Tonight Sigma announced four new lenses for full-frame cameras, including an exciting new 24-70mm f/2.8 OS ART, 135mm f/1.8 ART, 14mm f/1.8 ART, and a lone “Contemporary” lens, the 100-400mm f/5 -6.3.
The Sigma 24-70mm f/2.8 OS (optical stabilization) ART has promise to be the perfect lens in a market full of nearly perfect lenses. Canon and Nikon both make excellent, sharp 24-70mm f/2.8 lenses, but neither offer image stabilization, and they both cost around $1800. Tamron’s 24-70 f/2.8 VC does provide stabilization, and although the optics are very good, they’re not as sharp as the Canon’s. So far, Sigma’s ART lenses have proved to be just as sharp as Nikon and Canon’s lenses (and in the case of the 85mm f/1.4, perhaps sharper than any other 85mm lens made), so expectations for the stabilized Sigma 24-70 f/2.8 OS ART are very high.
It is worth mentioning that although the Sigma 24-70 f/2.8 OS ART had a rugged metal body, Sigma only claims that the lens-mount has weather sealing, not the full lens.
For portrait and event photographers looking for shallow depth of field and great low-light performance, Sigma has made a 135mm f/1.8 ART lens. It is rare to find a portrait lens in this range that is not exceptionally sharp, but Sigma is already boasting edge to edge sharpness (and excellent bokeh) optimized for today’s super-high megapixel (50Mp+) cameras. Expect this to be one of the sharpest lenses ever made.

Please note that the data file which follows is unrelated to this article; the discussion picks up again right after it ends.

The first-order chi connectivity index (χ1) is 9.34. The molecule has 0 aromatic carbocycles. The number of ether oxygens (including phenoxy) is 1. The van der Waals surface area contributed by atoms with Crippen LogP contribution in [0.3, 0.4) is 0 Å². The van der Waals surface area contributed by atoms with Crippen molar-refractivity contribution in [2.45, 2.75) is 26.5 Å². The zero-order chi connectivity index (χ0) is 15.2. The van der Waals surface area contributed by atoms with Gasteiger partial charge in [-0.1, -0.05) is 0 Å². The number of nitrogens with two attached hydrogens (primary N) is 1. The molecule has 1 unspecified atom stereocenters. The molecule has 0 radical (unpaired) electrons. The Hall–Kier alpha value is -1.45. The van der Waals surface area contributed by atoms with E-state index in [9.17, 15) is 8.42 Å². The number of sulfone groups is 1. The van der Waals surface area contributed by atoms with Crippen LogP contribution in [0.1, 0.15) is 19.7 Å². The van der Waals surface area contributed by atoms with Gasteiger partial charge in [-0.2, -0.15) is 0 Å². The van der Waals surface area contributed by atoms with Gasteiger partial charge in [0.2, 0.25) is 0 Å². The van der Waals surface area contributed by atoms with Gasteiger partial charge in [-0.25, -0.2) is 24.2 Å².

Finally, the 14mm f/1.8 ART super-wide angle lens is the first ultra-wide angle lens to offer an f/1.8 maximum aperture. Frankly, it’s impressive that Sigma has made a 14mm lens for full-frame sensors, period, but the inclusion of such a large aperture is pretty amazing. This lens will undoubtedly be an instant hit with photographers who capture starry skies at night, or even events in dimly it venues.
The new “Contemporary” line lens is a little puzzling. The lens is a 100-400mm f/5-6.3 OS C, which includes Sigma’s most recent OS system and AF motor. The puzzling part is only that Sigma already produces a very popular 150-600mm f/5-6.3 OS “Contemporary” lens as well as a 150-600mm f/5-6.3 OS “Sports” series lens. Although the new lens is smaller and lighter than the 150-600s, it does not offer a larger aperture. It seems to me that anyone who would want a 400mm f/6.3 lens would surely prefer a 600mm f/6.3 lens instead, and since there’s so much overlap in zoom range, it’s not obvious to me who would choose the 100-400mm lens. Perhaps it will be less expensive, and it’s quite possible that it will be a little bit sharper, though the 150-600 Contemporary already has a great reputation in that regard.
Prices and availability have not yet been released.
[This article has been updated to correct the fact that all of the 100-400 and 150-600mm lenses were originally listed with a maximum aperture of f/5.6. The correct maximum aperture is f/5. – ed.]